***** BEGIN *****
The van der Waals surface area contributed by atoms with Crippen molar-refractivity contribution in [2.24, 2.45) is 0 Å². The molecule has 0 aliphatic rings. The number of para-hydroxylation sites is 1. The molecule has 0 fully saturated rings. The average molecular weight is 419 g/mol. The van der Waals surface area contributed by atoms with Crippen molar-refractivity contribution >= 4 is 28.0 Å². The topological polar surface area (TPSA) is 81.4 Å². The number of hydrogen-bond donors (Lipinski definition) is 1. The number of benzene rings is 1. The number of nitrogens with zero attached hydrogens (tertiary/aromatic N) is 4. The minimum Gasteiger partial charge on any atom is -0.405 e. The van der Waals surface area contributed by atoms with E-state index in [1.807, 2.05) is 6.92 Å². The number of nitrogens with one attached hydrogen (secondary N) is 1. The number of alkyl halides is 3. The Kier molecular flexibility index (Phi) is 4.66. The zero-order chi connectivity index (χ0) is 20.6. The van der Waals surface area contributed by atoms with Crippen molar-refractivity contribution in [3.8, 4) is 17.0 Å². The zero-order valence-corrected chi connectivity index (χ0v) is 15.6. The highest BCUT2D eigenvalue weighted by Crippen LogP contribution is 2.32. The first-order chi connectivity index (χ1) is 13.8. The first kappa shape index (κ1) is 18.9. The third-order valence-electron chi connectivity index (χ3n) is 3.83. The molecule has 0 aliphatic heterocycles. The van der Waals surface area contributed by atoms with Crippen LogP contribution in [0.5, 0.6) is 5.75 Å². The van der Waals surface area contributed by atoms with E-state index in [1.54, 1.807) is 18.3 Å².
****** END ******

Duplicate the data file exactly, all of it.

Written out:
The van der Waals surface area contributed by atoms with Crippen molar-refractivity contribution in [2.24, 2.45) is 0 Å². The molecule has 0 aliphatic rings. The number of para-hydroxylation sites is 1. The molecule has 0 fully saturated rings. The average molecular weight is 419 g/mol. The van der Waals surface area contributed by atoms with Crippen molar-refractivity contribution >= 4 is 28.0 Å². The topological polar surface area (TPSA) is 81.4 Å². The number of hydrogen-bond donors (Lipinski definition) is 1. The number of benzene rings is 1. The number of nitrogens with zero attached hydrogens (tertiary/aromatic N) is 4. The minimum Gasteiger partial charge on any atom is -0.405 e. The van der Waals surface area contributed by atoms with E-state index in [1.807, 2.05) is 6.92 Å². The number of nitrogens with one attached hydrogen (secondary N) is 1. The number of alkyl halides is 3. The Kier molecular flexibility index (Phi) is 4.66. The zero-order chi connectivity index (χ0) is 20.6. The van der Waals surface area contributed by atoms with Crippen molar-refractivity contribution in [3.8, 4) is 17.0 Å². The zero-order valence-corrected chi connectivity index (χ0v) is 15.6. The highest BCUT2D eigenvalue weighted by Crippen LogP contribution is 2.32. The first-order chi connectivity index (χ1) is 13.8. The first kappa shape index (κ1) is 18.9. The third-order valence-electron chi connectivity index (χ3n) is 3.83. The molecule has 0 aliphatic heterocycles. The van der Waals surface area contributed by atoms with Crippen LogP contribution in [0.5, 0.6) is 5.75 Å². The van der Waals surface area contributed by atoms with E-state index in [1.54, 1.807) is 18.3 Å².